Marketing becomes the talk of the town |

Marketing becomes the talk of the town

Sally J. Taylor

In a community dissected by several political boundaries and numerous economic interests, the normally hot topic of how and where to market Lake Tahoe has recently boiled over. Frustration, even rage, is barely held back by the formalities of board meeting protocol.

The tenuous alliances that make up the Lake Tahoe Visitors Authority, created 11 years ago to unite the marketing efforts of Douglas County and the city of South Lake Tahoe, have been shaken by repeated funding disputes.

On Nov. 13, a letter from the Lake Tahoe Gaming Alliance asked that the LTVA return its marketing focus to Northern California after a year spent redefining the organization’s mission and developing a new focus into marketing Tahoe to more distant locations.

Then, last Thursday, Douglas County Commissioners refused to release funds for the LTVA plan, instructing the organization to “go outside and work it out (with the Gaming Alliance),” said Commissioner Don Miner, who is also a member and former chairman of the LTVA board of directors. “When you come back with your act together, we’ll listen.”

Miner on Sunday, further explained the board actions.

“If the Gaming Alliance is opposed to going into Orange County and they don’t make their product available, the program doesn’t work,” Miner said, adding that he continues to support destination marketing. “Our (the commissioners) commitment has not diminished at all.”

Miner expects withholding the funds will “force a good partnership.”

Throughout the halls of Tahoe’s business community, people are discussing the latest developments.

At Tuesday’s Tahoe-Douglas Chamber of Commerce Board of Directors’ meeting, board member Greta Hambsch asked Gaming Alliance Executive Director, Steve Teshara to explain the actions of that board, which consists of the general managers of the casinos at Stateline.

“I’m of the opinion that the LTVA has gone through all the hoops (to develop its marketing plan)” said Hambsch, co-owner of the Accommodation Station. “I’m very disappointed to see the Gaming Alliance, after everything has been presented, throw in a wrench.”

Teshara explained that the letter was prompted by dismal September gaming figures, considered the worst in 10 years.

“I’m absolutely convinced, given the current constraints and the crises in the marketing plan, it doesn’t make sense to spend limited marketing dollars outside Northern California,” replied Teshara. “We’re losing the battle of marketing success in our own back yard.”

At the South Lake Tahoe Chamber of Commerce Board of Directors meeting on Thursday, Debra Howard, who represents the chamber on the LTVA board, chastised the business community for its change of direction.

“(The executive director, Ron Spellecy, realized that) in order for the LTVA to survive and not repeat its past mistakes it needed to draft a long-term vision,” Howard said.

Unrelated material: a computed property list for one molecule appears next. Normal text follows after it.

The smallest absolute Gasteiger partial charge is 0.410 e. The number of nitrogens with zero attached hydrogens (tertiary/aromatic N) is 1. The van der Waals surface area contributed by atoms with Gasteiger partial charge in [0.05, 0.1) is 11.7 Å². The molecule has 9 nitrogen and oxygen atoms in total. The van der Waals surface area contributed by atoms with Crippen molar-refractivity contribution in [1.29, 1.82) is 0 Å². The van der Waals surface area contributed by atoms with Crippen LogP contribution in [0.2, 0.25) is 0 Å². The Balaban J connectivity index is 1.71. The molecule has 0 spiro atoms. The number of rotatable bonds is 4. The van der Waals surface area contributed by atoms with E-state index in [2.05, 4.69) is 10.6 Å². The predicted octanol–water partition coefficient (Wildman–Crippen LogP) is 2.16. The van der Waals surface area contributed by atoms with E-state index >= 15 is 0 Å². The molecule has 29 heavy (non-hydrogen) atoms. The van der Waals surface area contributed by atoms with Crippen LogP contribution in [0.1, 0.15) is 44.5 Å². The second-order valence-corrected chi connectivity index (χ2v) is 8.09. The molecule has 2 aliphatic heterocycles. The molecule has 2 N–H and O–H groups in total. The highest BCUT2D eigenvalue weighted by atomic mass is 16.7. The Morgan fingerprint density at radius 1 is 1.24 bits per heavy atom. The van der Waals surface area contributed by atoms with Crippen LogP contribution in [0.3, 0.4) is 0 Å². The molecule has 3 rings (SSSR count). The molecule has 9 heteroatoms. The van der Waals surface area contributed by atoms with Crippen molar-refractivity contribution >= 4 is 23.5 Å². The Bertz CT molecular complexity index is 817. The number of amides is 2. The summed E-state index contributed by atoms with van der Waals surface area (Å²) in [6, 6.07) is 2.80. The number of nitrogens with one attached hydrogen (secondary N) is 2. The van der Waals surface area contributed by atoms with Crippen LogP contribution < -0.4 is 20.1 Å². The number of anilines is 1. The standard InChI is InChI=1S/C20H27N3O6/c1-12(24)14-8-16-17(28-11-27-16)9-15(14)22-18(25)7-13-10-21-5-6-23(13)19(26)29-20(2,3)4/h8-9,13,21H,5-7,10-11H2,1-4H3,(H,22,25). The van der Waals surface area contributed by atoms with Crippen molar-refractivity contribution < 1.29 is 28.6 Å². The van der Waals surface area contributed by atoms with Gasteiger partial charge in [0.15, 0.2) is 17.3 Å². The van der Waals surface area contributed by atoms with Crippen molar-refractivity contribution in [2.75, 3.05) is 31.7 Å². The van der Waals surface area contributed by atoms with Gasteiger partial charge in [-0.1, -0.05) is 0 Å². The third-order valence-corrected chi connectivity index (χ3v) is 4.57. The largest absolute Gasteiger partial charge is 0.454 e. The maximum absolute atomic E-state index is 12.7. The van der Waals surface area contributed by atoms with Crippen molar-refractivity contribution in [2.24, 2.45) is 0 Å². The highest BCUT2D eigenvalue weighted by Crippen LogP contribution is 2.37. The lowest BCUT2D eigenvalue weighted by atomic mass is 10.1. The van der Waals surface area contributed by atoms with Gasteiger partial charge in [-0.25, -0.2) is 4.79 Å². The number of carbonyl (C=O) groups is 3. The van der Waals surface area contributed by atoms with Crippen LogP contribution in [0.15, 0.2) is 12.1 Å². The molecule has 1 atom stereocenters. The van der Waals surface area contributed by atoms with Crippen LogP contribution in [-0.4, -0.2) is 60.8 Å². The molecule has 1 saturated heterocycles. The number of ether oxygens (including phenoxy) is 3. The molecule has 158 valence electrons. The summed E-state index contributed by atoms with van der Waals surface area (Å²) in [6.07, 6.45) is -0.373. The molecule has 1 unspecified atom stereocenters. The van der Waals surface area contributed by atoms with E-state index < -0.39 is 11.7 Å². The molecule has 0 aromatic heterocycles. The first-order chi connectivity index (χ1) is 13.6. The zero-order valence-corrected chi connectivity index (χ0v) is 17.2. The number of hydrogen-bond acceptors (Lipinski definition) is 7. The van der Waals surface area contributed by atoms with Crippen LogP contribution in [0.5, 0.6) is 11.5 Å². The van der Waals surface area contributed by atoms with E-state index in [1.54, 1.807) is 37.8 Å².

All seven board members, which includes a gaming representative, approved the strategic plan, marketing plan and media plan that resulted, she said.

“There are partners who want to return to reacting to short-term problems. I appeal to those partners to come back to the table and look at the long term,” Howard said.

At Thursday’s chamber meeting, Stan Hansen, Heavenly Ski Resort’s vice-president of governmental affairs, expressed his own frustrations.

“It’s ridiculous,” he said, that in a resort comparable to Monte Carlo, plus Saint Moritz, Switzerland, and with a lake besides, “why the hell can’t we build consensus?

“We were able to bring the president of the United States (to Tahoe), what’s wrong with marketing Tahoe together.”

The controversy has left outsiders puzzled.

Les Otten, the chairman of the American Skiing Company, the new owner of Heavenly Ski Resort, observed the controversy last week while visiting his new acquisition.

Emphasizing his lack of an historical perspective of the arguments, Otten wondered at the “limited thinking” that focuses on Northern California exclusively, when the area has the makings of a”world class destination of the highest caliber,” he said.

“I’m not recommending, certainly, that with (a couple million) you buy television in Hamburg, Germany, but new markets can be established without huge dollars, with human resources,” Otten said.

After attending Thursday’s Douglas County Commissioner’s meeting, Kathleen Farrell, executive director of the Tahoe-Douglas Chamber of Commerce said, “It’s time to bury the hatchet, whatever the grievance, whether perceived or real. … There does need to be a unified effort or we won’t make a difference.”

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